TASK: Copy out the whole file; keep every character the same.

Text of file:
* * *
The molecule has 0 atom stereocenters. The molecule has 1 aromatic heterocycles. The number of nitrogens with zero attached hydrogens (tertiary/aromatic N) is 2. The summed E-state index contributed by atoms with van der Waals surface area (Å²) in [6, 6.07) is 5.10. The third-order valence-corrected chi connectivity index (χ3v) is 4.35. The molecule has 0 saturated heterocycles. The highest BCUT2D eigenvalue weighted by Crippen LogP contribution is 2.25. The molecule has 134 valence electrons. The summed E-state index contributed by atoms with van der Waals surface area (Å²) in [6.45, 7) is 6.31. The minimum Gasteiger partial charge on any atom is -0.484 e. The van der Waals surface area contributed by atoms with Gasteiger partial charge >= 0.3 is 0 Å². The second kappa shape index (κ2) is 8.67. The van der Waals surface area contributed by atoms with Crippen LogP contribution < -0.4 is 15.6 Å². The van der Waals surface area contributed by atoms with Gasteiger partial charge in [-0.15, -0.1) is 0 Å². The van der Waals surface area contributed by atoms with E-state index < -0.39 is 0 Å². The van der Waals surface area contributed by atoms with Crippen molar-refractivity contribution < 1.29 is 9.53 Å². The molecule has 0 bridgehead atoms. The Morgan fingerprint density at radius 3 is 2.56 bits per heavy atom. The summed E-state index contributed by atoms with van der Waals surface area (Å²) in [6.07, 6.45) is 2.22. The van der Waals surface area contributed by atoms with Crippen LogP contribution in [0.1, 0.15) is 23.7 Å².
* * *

The molecule has 0 atom stereocenters. The molecule has 1 aromatic heterocycles. The number of nitrogens with zero attached hydrogens (tertiary/aromatic N) is 2. The summed E-state index contributed by atoms with van der Waals surface area (Å²) in [6, 6.07) is 5.10. The third-order valence-corrected chi connectivity index (χ3v) is 4.35. The molecule has 0 saturated heterocycles. The highest BCUT2D eigenvalue weighted by Crippen LogP contribution is 2.25. The molecule has 134 valence electrons. The summed E-state index contributed by atoms with van der Waals surface area (Å²) in [6.45, 7) is 6.31. The minimum Gasteiger partial charge on any atom is -0.484 e. The van der Waals surface area contributed by atoms with Gasteiger partial charge >= 0.3 is 0 Å². The second kappa shape index (κ2) is 8.67. The van der Waals surface area contributed by atoms with Crippen LogP contribution < -0.4 is 15.6 Å². The van der Waals surface area contributed by atoms with Gasteiger partial charge in [-0.15, -0.1) is 0 Å². The van der Waals surface area contributed by atoms with E-state index < -0.39 is 0 Å². The van der Waals surface area contributed by atoms with Crippen molar-refractivity contribution < 1.29 is 9.53 Å². The molecule has 0 bridgehead atoms. The Morgan fingerprint density at radius 3 is 2.56 bits per heavy atom. The summed E-state index contributed by atoms with van der Waals surface area (Å²) in [6.07, 6.45) is 2.22. The van der Waals surface area contributed by atoms with Crippen LogP contribution in [0.1, 0.15) is 23.7 Å².